Costs increase after approval of unapproved marketed drugs

Costs increase after approval of unapproved marketed drugs PharmacoEconomics & Outcomes News 792, p2 - 2 Dec 2017 Hakim A, et al. High Costs of FDA Approval for Formerly Unapproved Marketed Costs increase after approval of Drugs. JAMA: the Journal of the American Medical Association : 13 Nov 2017. Available from: URL: http://doi.org/10.1001/jama.2017.16481 unapproved marketed drugs Drug costs appear to increase after FDA approval of previously unapproved drugs that have been marketed in the US, say authors of a Viewpoint published in JAMA. The authors assessed the impact of the FDA’s 2006 Unapproved Drugs Initiative (UDI) on access to generic drugs and costs of prescription drugs. The FDA has estimated that several thousands of prescription drugs have been marketed in the US without FDA approval; many of these were marketed prior to the 1938 Federal Food, Drug and Cosmetic Act. The UDI aimed to remove unapproved drugs from the US market. Under FDA guidance, the first previously unapproved drug to gain approval would gain a period of market exclusivity prior to approval of similar products, providing an incentive to seek the first approval. As an example, a New Drug Application was submitted to the FDA by Par Pharmaceuticals for intravenous vasopressin (Vasostrict) in September 2012. Vasotrict gained approval in November 2014 and other manufacturers were then instructed to stop production of their IV vasopressin by January 2015. However, without marketing competition, the wholesale price of IV vasopressin was increased by 3141% by November 2016, to $138.40 per vial. Sales of IV vasopression totalled $4 million in 2013, but total annual sales for Vastostrict in 2016 were almost $400 million, resulting in reports of the removal of vasopression from code charts. Overall, prices of all previously unapproved prescription drugs increased by a median of 37% between 2006 and 2015 after UDI action or approval, and FDA approvals for almost 90% of these drugs were supported by literature reviews rather than new evidence from clinical trials. Entry of generic competitors to the market after FDA approval of an unapproved marketed drug can be delayed by the time to approval of an Abbreviated New Drug Application, prevention of access by competitors to the active pharmaceutical ingredient, new patents for the approved drug products in the FDA Orange Book, statutory marketing exclusivity under the Orphan Drug Act, and closed distribution systems, said the authors. The FDA has announced policy measures to remove obstacles to generic competition including a list of branded drugs without patents or exclusivities from which generic drug applications can be prioritised, and expedition of reviews of generic drug applications until three generics of a product have been approved. Additional reforms were suggested by the authors to mitigate potential harms from price increases by monopolies following drug approvals through the UDI: coordination between the FDA and Federal Trade Commission to publicise anticompetitive practises; a federal government requirement for drug companies to disclose development costs for achieving approval via the UDI; and "the federal government could provide prespecified, fixed monetary payments to reimburse the development of formerly unapproved drugs". "Ultimately, although FDA’s goal of strengthening regulatory oversight related to unapproved drugs is laudable, monopolies carry societal harms, and the current system appears to lead to rewards out of proportion to manufacturer investment," commented the authors. 1173-5503/17/0792-0001/$14.95 Adis © 2017 Springer International Publishing AG. All rights reserved PharmacoEconomics & Outcomes News 2 Dec 2017 No. 792 http://www.deepdyve.com/assets/images/DeepDyve-Logo-lg.png PharmacoEconomics & Outcomes News Springer Journals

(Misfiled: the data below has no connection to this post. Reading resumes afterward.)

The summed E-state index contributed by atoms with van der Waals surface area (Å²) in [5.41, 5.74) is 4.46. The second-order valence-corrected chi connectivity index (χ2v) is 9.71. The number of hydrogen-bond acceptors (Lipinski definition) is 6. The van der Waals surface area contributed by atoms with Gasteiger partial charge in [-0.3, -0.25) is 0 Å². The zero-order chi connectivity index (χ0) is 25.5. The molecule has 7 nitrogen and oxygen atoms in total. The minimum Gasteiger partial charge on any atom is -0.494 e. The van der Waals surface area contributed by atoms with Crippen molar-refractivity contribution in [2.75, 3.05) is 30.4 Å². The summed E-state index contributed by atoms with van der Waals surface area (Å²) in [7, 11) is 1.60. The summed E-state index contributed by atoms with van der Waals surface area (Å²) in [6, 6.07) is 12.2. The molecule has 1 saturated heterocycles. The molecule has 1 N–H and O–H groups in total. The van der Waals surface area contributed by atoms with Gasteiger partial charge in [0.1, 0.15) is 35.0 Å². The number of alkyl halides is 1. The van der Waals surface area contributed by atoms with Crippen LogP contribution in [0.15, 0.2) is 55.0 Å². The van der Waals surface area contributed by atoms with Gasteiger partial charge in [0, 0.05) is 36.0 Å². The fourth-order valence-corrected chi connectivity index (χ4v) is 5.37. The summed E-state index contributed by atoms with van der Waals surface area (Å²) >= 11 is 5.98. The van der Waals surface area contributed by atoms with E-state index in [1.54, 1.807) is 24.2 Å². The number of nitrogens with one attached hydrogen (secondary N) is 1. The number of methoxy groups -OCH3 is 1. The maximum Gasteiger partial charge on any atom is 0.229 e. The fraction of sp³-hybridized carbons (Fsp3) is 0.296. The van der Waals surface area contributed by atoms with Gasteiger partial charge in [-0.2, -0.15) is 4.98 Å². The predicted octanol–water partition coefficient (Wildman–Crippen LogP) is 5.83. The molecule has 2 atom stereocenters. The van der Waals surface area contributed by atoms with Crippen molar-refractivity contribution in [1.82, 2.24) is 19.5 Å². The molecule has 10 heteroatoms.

Costs increase after approval of unapproved marketed drugs

Free
1 page
Loading next page...
1 Page
 
/lp/springer_journal/costs-increase-after-approval-of-unapproved-marketed-drugs-ahPrXCP3DY
Publisher
Springer International Publishing
Copyright
Copyright © 2017 by Springer International Publishing AG, part of Springer Nature
Subject
Medicine & Public Health; Pharmacoeconomics and Health Outcomes; Quality of Life Research; Health Economics; Public Health
ISSN
1173-5503
eISSN
1179-2043
D.O.I.
10.1007/s40274-017-4525-3
Publisher site
See Article on Publisher Site

Abstract